People have different dental needs at different stages of life. Here are some of the ins and outs of family dentistry and how to help kids, teens, adults and seniors keep healthy smiles.
How do dental services change as I age?
Regular dental care is critical for children to step a solid foundation for lifelong oral health.
Beginning with their first visit at 6 month to a year old and through their school years, dentists work to keep kids' smiles healthy. The key here is regular dental exams and reviewing proper dental hygiene at each appointment.
For children who are at higher risk for tooth decay, or for those who have special needs or circumstances, restorative dental services or custom treatment plans may be required.
As teens age and grow more independent, their dental care will grow too. They will see a dentist every 9 months or so to continue preventative dental care.
Since teenagers are often concerned about their appearance and having a healthy, white smile, their dentist will educate them about how oral hygiene can maintain or improve their smile's appearance.
If they need orthodontic care, teenagers will be referred to an orthodontist for assessment. They may require treatment with braces or clear aligners.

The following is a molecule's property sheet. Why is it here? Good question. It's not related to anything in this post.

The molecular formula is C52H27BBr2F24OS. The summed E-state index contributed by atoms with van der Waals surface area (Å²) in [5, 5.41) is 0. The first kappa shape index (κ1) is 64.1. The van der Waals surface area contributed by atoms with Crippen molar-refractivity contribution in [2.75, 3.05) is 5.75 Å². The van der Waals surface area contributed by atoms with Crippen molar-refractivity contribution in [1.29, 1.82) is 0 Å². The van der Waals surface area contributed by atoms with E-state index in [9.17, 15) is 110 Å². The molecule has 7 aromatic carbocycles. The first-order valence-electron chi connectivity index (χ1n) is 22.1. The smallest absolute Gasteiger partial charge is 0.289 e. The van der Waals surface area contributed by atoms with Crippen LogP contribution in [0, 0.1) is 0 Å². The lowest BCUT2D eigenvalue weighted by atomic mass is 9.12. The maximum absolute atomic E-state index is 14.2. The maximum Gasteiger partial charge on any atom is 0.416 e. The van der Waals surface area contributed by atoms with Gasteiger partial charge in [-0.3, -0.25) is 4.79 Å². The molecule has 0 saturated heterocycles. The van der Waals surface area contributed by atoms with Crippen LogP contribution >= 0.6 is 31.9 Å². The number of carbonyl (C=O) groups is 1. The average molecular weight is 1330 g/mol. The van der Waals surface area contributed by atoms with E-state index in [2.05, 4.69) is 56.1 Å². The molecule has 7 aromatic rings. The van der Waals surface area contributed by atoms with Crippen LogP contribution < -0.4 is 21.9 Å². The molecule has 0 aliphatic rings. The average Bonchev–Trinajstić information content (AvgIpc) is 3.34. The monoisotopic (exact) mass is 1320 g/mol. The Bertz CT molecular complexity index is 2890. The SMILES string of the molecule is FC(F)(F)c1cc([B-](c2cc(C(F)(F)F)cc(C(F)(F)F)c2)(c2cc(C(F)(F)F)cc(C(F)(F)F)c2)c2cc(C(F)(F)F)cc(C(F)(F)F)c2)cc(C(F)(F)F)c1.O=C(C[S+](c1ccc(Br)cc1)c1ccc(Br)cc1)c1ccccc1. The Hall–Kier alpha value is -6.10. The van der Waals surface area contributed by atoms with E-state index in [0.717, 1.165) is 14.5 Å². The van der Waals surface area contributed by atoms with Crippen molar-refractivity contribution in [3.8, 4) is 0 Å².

Many people develop early stages of gum disease as adults, possibly causing swollen gums and other oral health issues. For adults, preventative care remains most important, from at-home hygiene to regular dental appointments.
Many people will also require their wisdom teeth to be removed as young adults. Oral surgery, dental appliances or specialized care like wisdom teeth removal may be recommended by your dentist for any health issues.
If restorative services, like fillings, crowns or bridges, are required, your dentist is happy to offer them and answer your questions.
As your age, your smile will change naturally and will also develop new healthcare needs. Some medications can have effects which increase your risk of dental health issues, including:
- Dry mouth
- Need for tooth replacements
- Oral cancer
- Gum disease
The nerves in your teeth shrink as your age. So, you might notice that your teeth are becoming less sensitive to pain from cavities, or to hot or cold temperatures. If your gums recede, this will expose your root tissue and cause your teeth to become more sensitive.
As plaque builds up, it wears out your tooth enamel and can leave you vulnerable to other issues. Your dentist will be able to examine your smile and address these by recommending treatments like oral surgery, restorative services or gum grafts.
Which dental care services make sense for you and your family?
A dentist will be able to help you understand the dental healthcare needs of each member of your family and answer all of your questions.